Premier League chiefs ‘reopen talks about playing matches ABROAD’… more than a decade after controversial ‘Game 39’ plans were scrapped due to major backlash from managers and fans
- Premier League shareholders are understood to have met in London last week
- They are keen to keep expanding the competition, especially in foreign markets
- US, China, Brazil, India and Indonesia are believed to be viable potential options
- Richard Scudamore’s ‘Game 39’ plans were scrapped more than a decade ago
- The idea is back on the table months after the European Super League debacle
Premier League chiefs have reportedly reopened discussions about playing matches abroad.
Controversial plans for ‘Game 39’ were scrapped more than a decade ago due to major opposition.
Premier League chiefs have reportedly met to discuss playing competitive matches abroad
The news comes more than a decade after the ‘Game 39’ idea from former Premier League chief executive Richard Scudamore (pictured above) was scrapped due to major opposition
They were understood to have met at the plush Landmark Hotel in Marylebone, London last week, with exploiting foreign markets ripe for gaining new fans – like the US, Brazil, China, India and Indonesia – thought to be a key aim in the long-term.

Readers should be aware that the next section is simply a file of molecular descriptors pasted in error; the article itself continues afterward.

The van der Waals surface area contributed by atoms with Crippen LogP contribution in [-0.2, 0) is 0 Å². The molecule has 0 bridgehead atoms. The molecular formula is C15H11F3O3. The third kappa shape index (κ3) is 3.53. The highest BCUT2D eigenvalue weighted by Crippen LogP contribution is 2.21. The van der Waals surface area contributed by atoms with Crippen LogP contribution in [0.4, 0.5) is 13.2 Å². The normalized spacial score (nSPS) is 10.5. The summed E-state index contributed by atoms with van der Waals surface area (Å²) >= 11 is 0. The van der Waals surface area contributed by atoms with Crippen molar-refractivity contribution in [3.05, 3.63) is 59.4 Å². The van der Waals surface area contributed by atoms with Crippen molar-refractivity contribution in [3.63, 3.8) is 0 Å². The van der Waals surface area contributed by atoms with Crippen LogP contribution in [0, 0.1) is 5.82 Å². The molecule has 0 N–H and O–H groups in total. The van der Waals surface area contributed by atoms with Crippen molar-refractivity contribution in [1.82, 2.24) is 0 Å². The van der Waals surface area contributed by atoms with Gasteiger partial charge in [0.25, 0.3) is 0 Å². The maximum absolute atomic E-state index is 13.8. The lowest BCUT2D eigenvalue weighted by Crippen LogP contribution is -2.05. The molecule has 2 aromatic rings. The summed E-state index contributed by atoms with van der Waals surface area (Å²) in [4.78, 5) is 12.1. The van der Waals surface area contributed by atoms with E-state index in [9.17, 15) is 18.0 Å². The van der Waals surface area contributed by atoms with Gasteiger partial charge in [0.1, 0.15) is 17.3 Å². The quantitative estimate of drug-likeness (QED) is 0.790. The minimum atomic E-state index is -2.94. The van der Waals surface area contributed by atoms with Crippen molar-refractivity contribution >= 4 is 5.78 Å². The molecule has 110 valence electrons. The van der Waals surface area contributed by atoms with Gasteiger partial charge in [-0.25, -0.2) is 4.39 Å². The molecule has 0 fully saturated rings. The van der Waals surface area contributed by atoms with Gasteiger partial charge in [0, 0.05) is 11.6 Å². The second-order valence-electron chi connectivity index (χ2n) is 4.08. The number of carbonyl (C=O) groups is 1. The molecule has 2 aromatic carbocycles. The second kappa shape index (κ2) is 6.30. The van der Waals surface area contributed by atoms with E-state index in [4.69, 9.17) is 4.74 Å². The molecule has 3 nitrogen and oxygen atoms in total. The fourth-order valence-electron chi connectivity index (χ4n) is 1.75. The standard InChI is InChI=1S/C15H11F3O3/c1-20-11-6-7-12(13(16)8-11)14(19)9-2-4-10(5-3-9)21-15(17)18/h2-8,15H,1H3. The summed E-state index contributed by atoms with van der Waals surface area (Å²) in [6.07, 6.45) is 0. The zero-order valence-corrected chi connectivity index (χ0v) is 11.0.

A slightly bigger pre-season tournament in America may be a first step, but following on from ‘taking Premier League matches to the world’ being brought up at the AGM in June, competitive matches abroad could be the Premier League’s next move.
A top-flight match outside England would not be on the cards for the next few years but the timing of the proposal is interesting, especially considering the European Super League debacle in April.
Former Premier League chief executive Richard Scudamore introduced the ‘Game 39’ idea more than a decade ago, proposing an extra round of matches added on to the regular season at five different locations abroad.
England manager Gareth Southgate was one who expressed scepticism regarding ‘Game 39’
Clubs could have earned about £5million per match, but it met opposition or scepticism from managers including Gareth Southgate, Rafael Benitez, Roy Hodgson and Steve Bruce, and was panned by fans for prioritising money over supporters.
Those concerns echo opposition to the despised ESL – however, figures including Arsene Wenger, Kevin Keegan, Roy Keane and Avram Grant supported the idea.
Eventually, with objections from FIFA, UEFA and the FA and concerns regarding how it could affect England’s 2018 World Cup bid, it was ditched.
Scudamore, however, said in 2014: ‘It will happen at some point’.